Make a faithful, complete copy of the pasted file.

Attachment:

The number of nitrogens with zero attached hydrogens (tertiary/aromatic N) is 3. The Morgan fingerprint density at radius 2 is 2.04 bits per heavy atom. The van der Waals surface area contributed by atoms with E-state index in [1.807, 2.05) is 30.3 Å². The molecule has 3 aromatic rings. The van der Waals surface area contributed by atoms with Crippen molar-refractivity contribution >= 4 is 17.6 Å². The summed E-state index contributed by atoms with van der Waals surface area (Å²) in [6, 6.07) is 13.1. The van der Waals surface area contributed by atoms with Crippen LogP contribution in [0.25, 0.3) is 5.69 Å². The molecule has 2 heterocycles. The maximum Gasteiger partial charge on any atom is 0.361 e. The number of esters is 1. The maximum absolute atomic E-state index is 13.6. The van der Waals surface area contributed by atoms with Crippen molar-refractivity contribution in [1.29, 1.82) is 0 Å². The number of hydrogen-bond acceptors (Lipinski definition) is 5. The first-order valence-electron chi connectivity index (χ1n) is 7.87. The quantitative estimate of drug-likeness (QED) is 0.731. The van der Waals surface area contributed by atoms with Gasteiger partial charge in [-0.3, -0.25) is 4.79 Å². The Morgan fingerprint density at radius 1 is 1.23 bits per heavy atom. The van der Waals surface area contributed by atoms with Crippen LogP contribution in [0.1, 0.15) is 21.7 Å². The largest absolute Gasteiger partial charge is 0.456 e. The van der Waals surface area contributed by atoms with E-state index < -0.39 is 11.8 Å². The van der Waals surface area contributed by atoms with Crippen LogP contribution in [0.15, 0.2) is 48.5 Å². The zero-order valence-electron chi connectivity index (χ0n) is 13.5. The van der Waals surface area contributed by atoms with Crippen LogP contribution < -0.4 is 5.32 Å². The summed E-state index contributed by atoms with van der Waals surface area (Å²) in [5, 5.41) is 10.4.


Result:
The number of nitrogens with zero attached hydrogens (tertiary/aromatic N) is 3. The Morgan fingerprint density at radius 2 is 2.04 bits per heavy atom. The van der Waals surface area contributed by atoms with E-state index in [1.807, 2.05) is 30.3 Å². The molecule has 3 aromatic rings. The van der Waals surface area contributed by atoms with Crippen molar-refractivity contribution >= 4 is 17.6 Å². The summed E-state index contributed by atoms with van der Waals surface area (Å²) in [6, 6.07) is 13.1. The van der Waals surface area contributed by atoms with Crippen LogP contribution in [0.25, 0.3) is 5.69 Å². The molecule has 2 heterocycles. The maximum Gasteiger partial charge on any atom is 0.361 e. The number of esters is 1. The maximum absolute atomic E-state index is 13.6. The van der Waals surface area contributed by atoms with Crippen molar-refractivity contribution in [1.29, 1.82) is 0 Å². The number of hydrogen-bond acceptors (Lipinski definition) is 5. The first-order valence-electron chi connectivity index (χ1n) is 7.87. The quantitative estimate of drug-likeness (QED) is 0.731. The van der Waals surface area contributed by atoms with Gasteiger partial charge in [-0.3, -0.25) is 4.79 Å². The Morgan fingerprint density at radius 1 is 1.23 bits per heavy atom. The van der Waals surface area contributed by atoms with Crippen LogP contribution in [0.1, 0.15) is 21.7 Å². The largest absolute Gasteiger partial charge is 0.456 e. The van der Waals surface area contributed by atoms with E-state index < -0.39 is 11.8 Å². The van der Waals surface area contributed by atoms with Crippen LogP contribution in [0.15, 0.2) is 48.5 Å². The zero-order valence-electron chi connectivity index (χ0n) is 13.5. The van der Waals surface area contributed by atoms with Crippen LogP contribution < -0.4 is 5.32 Å². The summed E-state index contributed by atoms with van der Waals surface area (Å²) in [5, 5.41) is 10.4.